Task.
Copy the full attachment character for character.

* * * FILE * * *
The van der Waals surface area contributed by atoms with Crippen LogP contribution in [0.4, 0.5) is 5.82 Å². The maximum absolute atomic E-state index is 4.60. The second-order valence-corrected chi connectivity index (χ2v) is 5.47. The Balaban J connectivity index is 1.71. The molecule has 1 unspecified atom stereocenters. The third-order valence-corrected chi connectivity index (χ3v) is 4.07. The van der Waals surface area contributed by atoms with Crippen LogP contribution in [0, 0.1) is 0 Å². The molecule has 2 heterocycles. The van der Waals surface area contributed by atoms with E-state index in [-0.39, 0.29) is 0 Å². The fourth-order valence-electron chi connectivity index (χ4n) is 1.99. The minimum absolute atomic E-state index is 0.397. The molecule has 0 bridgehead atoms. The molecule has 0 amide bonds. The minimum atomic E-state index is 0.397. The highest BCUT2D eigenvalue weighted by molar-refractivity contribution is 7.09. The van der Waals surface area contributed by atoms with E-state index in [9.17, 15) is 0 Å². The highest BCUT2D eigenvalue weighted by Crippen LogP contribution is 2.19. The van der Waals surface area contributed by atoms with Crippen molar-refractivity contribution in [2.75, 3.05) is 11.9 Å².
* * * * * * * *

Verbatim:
The van der Waals surface area contributed by atoms with Crippen LogP contribution in [0.4, 0.5) is 5.82 Å². The maximum absolute atomic E-state index is 4.60. The second-order valence-corrected chi connectivity index (χ2v) is 5.47. The Balaban J connectivity index is 1.71. The molecule has 1 unspecified atom stereocenters. The third-order valence-corrected chi connectivity index (χ3v) is 4.07. The van der Waals surface area contributed by atoms with Crippen LogP contribution in [0, 0.1) is 0 Å². The molecule has 2 heterocycles. The van der Waals surface area contributed by atoms with E-state index in [-0.39, 0.29) is 0 Å². The fourth-order valence-electron chi connectivity index (χ4n) is 1.99. The minimum absolute atomic E-state index is 0.397. The molecule has 0 bridgehead atoms. The molecule has 0 amide bonds. The minimum atomic E-state index is 0.397. The highest BCUT2D eigenvalue weighted by molar-refractivity contribution is 7.09. The van der Waals surface area contributed by atoms with E-state index in [9.17, 15) is 0 Å². The highest BCUT2D eigenvalue weighted by Crippen LogP contribution is 2.19. The van der Waals surface area contributed by atoms with Crippen molar-refractivity contribution in [2.75, 3.05) is 11.9 Å².